I failed to get the second piece of glass out of my foot with the tweezers. I tried the bottle suction method repeatedly with no luck.
It hurt to walk.
So I found a doctor here at the Lega Navale. He looked at it, poked and prodded, and decided the problem was infection. So every day for a week I went back to him, he examined and cleaned it and told me it was getting better. He would take the glass out tomorrow, or maybe it would come out on its own.
At the end of the week he told me it was better.
“But the glass is still in there.” I told him.
“How do you know?” He asked me. “The infection caused the pain.”
The last time I checked it felt like something was in there, as though I had a small pebble in my shoe even when I walked barefoot, and once in a while, the stabbing pain.
I hadn’t walked on that part of my foot for a few days. My hips, legs, and back hurt from all the hobbling, but maybe it had come out on its own. So I tried walking, and sure enough, I felt fine. It didn’t hurt. The wound healed.
I walked for an hour to pick up my GPS. It broke when I paddled Oslo fjord, so when I first arrived in Naples, I brought it in to be fixed. The shop told me it would take three weeks. I figured I couldn’t start without a GPS and the company promised my kayak would arrive any day, so I went and bought a new one.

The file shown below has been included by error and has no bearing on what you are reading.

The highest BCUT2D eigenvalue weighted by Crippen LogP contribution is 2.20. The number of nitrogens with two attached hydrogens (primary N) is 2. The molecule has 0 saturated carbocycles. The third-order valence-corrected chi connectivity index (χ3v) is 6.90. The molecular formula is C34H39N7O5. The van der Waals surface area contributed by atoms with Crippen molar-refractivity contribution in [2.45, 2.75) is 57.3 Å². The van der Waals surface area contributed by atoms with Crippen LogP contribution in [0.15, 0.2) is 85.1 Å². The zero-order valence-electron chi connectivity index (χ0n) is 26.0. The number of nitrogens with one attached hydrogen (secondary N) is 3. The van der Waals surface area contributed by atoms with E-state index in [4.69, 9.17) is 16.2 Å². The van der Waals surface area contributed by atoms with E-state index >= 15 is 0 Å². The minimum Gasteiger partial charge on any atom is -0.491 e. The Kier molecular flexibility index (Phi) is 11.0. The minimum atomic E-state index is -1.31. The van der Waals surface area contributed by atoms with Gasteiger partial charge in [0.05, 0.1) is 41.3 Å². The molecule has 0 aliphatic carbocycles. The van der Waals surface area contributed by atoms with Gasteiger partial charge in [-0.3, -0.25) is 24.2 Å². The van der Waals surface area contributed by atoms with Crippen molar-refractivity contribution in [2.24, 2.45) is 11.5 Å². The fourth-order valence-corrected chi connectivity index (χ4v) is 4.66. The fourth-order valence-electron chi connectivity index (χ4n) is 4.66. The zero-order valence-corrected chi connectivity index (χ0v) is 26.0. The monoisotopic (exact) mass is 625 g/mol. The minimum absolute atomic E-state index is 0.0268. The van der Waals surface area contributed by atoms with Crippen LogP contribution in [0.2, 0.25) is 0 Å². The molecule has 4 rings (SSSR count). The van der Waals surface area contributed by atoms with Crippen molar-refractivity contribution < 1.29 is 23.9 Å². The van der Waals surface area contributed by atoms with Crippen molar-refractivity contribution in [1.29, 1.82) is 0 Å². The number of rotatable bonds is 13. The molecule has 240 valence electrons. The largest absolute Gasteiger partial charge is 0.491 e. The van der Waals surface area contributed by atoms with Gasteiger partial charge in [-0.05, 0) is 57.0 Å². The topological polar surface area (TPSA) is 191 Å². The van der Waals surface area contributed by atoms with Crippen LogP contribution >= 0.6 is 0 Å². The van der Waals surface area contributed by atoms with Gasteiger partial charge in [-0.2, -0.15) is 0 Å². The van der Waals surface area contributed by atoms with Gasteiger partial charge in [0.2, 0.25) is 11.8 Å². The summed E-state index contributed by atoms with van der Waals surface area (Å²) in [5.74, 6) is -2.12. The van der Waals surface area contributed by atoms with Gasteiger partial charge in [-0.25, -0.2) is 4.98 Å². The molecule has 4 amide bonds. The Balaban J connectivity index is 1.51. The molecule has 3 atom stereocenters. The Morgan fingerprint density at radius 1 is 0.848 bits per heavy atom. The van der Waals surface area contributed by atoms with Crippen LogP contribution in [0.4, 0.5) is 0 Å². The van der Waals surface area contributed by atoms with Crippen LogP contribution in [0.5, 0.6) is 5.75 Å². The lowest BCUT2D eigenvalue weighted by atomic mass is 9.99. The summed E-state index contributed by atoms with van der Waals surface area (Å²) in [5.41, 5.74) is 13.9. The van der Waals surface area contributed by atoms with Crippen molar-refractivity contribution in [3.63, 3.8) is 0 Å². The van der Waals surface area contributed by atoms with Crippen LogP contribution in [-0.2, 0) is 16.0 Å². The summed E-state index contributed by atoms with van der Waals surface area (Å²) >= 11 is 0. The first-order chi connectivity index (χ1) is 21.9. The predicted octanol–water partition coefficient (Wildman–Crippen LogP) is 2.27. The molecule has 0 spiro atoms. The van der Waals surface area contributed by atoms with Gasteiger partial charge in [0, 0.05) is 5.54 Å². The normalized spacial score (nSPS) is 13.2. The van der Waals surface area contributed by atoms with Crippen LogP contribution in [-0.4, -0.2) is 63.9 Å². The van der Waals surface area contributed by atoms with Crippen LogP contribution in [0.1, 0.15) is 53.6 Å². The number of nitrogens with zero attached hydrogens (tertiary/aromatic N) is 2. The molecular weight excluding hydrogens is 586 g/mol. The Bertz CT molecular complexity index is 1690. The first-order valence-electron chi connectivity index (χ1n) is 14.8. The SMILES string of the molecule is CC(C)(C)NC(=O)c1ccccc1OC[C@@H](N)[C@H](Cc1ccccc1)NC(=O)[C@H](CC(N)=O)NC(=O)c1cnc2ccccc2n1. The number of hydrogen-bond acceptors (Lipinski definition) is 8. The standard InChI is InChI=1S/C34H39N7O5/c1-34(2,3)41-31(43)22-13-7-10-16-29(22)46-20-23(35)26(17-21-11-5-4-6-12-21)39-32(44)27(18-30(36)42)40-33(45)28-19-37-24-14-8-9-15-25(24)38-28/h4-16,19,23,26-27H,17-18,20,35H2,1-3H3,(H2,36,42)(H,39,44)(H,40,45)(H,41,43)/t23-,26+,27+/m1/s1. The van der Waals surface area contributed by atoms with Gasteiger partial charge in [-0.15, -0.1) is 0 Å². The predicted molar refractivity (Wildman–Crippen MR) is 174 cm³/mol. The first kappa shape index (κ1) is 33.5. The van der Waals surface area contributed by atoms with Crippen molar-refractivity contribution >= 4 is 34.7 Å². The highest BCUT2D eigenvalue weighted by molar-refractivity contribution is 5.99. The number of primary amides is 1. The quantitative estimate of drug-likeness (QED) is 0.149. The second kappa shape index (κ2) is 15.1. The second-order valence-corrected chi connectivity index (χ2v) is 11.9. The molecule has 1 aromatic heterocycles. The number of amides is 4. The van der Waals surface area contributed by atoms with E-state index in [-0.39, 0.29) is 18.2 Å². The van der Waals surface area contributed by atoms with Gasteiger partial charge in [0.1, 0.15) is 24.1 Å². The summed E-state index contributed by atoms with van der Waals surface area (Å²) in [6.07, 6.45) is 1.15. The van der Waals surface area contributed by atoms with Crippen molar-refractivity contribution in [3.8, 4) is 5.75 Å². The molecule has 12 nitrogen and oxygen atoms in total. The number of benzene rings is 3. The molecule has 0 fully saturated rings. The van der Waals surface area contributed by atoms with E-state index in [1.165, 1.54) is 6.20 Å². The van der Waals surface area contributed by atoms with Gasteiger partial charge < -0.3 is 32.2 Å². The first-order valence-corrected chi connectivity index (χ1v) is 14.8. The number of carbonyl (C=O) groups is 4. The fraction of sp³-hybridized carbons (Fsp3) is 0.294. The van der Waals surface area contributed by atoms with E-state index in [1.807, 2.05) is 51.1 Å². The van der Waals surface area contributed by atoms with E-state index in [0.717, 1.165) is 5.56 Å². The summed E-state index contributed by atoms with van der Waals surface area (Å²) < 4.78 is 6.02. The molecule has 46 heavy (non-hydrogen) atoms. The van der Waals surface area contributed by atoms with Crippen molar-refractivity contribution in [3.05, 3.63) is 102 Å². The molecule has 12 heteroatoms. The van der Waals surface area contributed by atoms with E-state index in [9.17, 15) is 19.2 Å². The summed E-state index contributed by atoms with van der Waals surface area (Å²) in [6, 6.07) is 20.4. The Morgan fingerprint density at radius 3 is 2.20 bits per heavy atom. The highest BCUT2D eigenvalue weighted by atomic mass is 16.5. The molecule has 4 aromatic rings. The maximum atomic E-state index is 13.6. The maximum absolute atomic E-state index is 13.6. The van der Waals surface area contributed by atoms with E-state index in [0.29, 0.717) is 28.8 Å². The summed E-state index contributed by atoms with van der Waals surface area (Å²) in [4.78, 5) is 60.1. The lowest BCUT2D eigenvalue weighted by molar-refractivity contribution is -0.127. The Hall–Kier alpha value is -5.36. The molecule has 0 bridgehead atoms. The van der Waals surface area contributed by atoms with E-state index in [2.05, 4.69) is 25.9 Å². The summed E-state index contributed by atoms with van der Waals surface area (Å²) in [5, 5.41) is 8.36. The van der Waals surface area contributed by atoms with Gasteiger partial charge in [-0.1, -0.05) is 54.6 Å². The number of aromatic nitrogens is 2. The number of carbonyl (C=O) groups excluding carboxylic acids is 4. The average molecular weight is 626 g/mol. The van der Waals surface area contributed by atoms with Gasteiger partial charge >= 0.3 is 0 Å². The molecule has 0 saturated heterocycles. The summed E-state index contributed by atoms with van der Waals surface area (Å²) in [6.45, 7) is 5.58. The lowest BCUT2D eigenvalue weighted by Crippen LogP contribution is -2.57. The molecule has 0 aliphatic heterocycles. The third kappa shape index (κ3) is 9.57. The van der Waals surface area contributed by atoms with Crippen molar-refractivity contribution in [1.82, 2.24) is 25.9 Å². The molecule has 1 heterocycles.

Three weeks have passed since then, so I went to pick up my GPS. Now I have two.
Two days later I felt a stabbing pain and the small pebble that felt like glass in my foot. The infection left and the skin healed over, but the glass is still in there. The doctor said I need an x ray and surgery. He’s setting it up for me.
When my kayak comes I’ll paddle away, and return by train when I can get an appointment to open my foot up.
I hope my kayak comes. Most recently they assured me it would arrive October 18th. Before that it was October first, and before that, they promised and twice promised that it would be ready and in Naples for my launch the morning of September 10th. Forty days late and counting.
The president of the Lega Navale wanted to speak to me.
“We need to talk. Let’s sit down for coffee.”
“I don’t drink coffee, but I’m happy to sit and talk.” I told him, smiling to cover my assumption that I had overstayed my welcome. If I couldn’t stay here at the Lega Navale anymore, then I would probably give up on waiting for my kayak. I’d need to get a job. As it is, even with a free place to stay, I’m spending too much money.
“How long will you be staying here.”
I told him the tear jerker version of my story. I’m desperate to leave, but my boat keeps getting delayed. Every day I spend here, while the weather is still good and the days are long, though not as long as they were 40 days ago, is two days I’ll be paddling in February.
“I don’t understand.” He told me. “Are you an instructor, with a license, or doing this on your own?”
“Can I see your license?” He asked me.
I’ve been telling people I’m an instructor for almost a year now. This was the first time anyone has ever asked to see my ACA level four open water coastal kayaking instructor certification.
“Sure.” I pulled the card out of my wallet.
“I see. ... We will make you a member of the club, and pay you to teach kayaking while you wait.”
“I’ve been teaching for free, in appreciation for you letting me stay here.”
“We’ll pay you.”
And what’s more, they accepted me into their tribe.